In comparison with the alcohol literature, relatively little information is available regarding the true incidence and prevalence of illegal drug use in reckless driving and impaired driving crashes. Breath-alcohol testing has established a scientifically sound basis for the estimation of the prevalence of alcohol use among reckless drivers (Dubowski, 1992). However, the principal problem with estimating "drugged" drivers has been the relative unavailability of drug detection methods / devices to routinely test for illegal drugs. In general, such testing capabilities have been limited to highly specialized forensic laboratories (Joscelyn, Donelson, Jones et al., 1980; Turk, McBay, and Hudson, 1974), and even there, have not used routinely.
Available epidemiological research examining drugs other than alcohol indicates that cannabis is by far the most prevalent drug detected in impaired drivers, fatally injured drivers, and motor vehicle crash victims (Marquet, Delpla, Kerguelen et al., 1998; Morland. J., 2000; Risser, Stichenwirth, Klupp et al., 1998; Verstraete and Puddu, 2000; Walsh, Buchan, and Leaverton, 1997) (1). Other drugs occurring with relatively high frequency are benzodiazepines, cocaine, opiates and the amphetamines (e.g., MDMA, methamphetamine, and d-amphetamine sulfate). While many other drugs are found in injured or killed drivers, these five categories of drugs (i.e., cannabis, benzodiazepines, cocaine, opiates and amphetamines) appear to makeup the majority of the problem as currently understood. While new technology has made available new devices for drug detection, there appear to be a number of practical reasons why we do not have better data on the true prevalence of drugged driving:
In an earlier update of this subject, Joscelyn et al. (1980) provided an excellent summary of the state of the art in the detection and quantification of drugs in body fluids. This discussion included detailed descriptions of the general techniques including: thin-layer chromatography (TLC), gas chromatography (GC), gas chromatography-mass spectrometry (GC/MS), Immunoassay (IA), and high-pressure liquid chromatography (HPLC). Over the last 20 years of technological advances much has changed, but it is surprising how much lab practice has remained the same. In this update we will describe new methodological and technological innovations, and summarize some of the current thinking about detecting drugs in drivers.
A variety of specimens can be assayed for drugs, including urine, blood, sweat, saliva, and hair, among others. Each specimen is unique, and each offers different patterns of information about drug use over time illustrates the general relationship between drug effects and the detection periods in various specimens. Each specimen has strengths and weaknesses about the level of information that can be gained about drug use. State laws generally stipulate which specimens may be tested for drugs for criminal justice applications. (See Chapter 6 for a discussion of criminal justice countermeasures.)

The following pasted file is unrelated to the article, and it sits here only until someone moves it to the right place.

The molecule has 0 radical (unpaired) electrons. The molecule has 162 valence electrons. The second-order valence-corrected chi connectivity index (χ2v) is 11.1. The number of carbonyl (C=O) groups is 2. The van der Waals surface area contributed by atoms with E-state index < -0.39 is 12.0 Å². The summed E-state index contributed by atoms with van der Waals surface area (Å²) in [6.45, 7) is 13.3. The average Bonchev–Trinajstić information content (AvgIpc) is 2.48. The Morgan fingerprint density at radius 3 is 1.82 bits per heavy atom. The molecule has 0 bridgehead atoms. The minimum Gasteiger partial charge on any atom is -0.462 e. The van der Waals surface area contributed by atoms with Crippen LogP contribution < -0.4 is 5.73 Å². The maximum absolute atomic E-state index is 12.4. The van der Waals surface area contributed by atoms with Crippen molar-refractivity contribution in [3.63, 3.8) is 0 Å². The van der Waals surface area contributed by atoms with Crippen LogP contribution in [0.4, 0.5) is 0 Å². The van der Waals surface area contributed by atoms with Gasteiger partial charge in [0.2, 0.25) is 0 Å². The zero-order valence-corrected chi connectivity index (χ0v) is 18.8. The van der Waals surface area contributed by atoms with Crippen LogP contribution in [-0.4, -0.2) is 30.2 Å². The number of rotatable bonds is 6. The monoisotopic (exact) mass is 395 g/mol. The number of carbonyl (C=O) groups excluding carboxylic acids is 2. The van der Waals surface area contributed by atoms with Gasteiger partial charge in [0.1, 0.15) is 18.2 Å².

Due to the invasiveness of the collection procedure and the cost of laboratory analysis, routine screening of blood for drugs in drivers has generally been viewed as impractical. Augsburger (2002) recommends a three-step laboratory-analysis process for determining the effect of drugs on driving performance. However, in recent years, forensic laboratories have seen an increasing number of specimens for determination of drugs in blood as a result of "zero tolerance" laws and better trained police officers who have been trained to recognized drivers under the influence of drugs (Moeller and Kraemer, 2002). This is especially true in Europe where several European countries (e.g., Sweden, Germany, and Belgium) have enacted per se laws for driving under the influence of drugs. These laws stipulate urinalysis as the preliminary screening test, and require a blood test if the urine is positive for drugs. Under these laws, any level of prohibited drug detected in the blood is considered evidence of driving under the influence.
In terms of attempting to link drug concentrations to behavioral impairment, blood is probably the specimen of choice. However, forensic toxicologists generally have failed to agree on specific plasma concentrations that could be designated as evidence of impairment (Consensus Development Panel, No Date). The lack of consensus about per se levels of drugs where impairment could be deemed makes it difficult to identify, prosecute or convict drugged drivers in most states.
Mixed saliva, which is the most accessible matrix used for the detection of drugs, consists primarily of secretions from the submaxillary (65%), parotid (23%) and sublingual (4%) glands (Kintz, 1999). Detection times for drugs in oral fluids are roughly similar to that in blood, approximately 1-24 hours. (See Kintz for an extensive discussion on detection times by drug.) Oral fluids normally contain the parent drug substance rather than drug metabolites such as are present in urine. Collection of oral fluid is generally considered less invasive than either blood or urine, and could be an excellent matrix to tie recent drug use with behavioral impairment.
Typically the analysis of oral fluids is conducted in a laboratory. There are a number of new rapid immunoassay tests and other analytic methods (e.g., ion scanning, up-converting phosphor technology) that have recently become available and may eventually be suitable for use at the roadside. The current problems with oral fluid testing whether done in the lab or potentially at the roadside include:
Recent evaluations of available rapid point-of-collection oral fluid tests with drivers indicate the specificity, sensitivity and positive predictive values for drugs of abuse have been poor (Verstraete and Puddu, 2000). Cannabinoids appear to be especially difficult to detect in oral fluids, as very little drug is excreted into the saliva. At this time, none of the currently marketed rapid devices appears to be able to accurately and reliably test for marijuana at cutoff levels that would be helpful in enforcing laws dealing with driving under the influence of drugs (DUID). A number of rapid point-of-collection saliva tests for alcohol are available and have been approved by the Food and Drug Administration (FDA). Some on-site alcohol devices have been included by NHTSA on their conforming products listing as suitable for use as screening test devices in the Department of Transportation (DOT) workplace testing programs (See the NHTSA internet site, www.nhtsa.dot.gov ).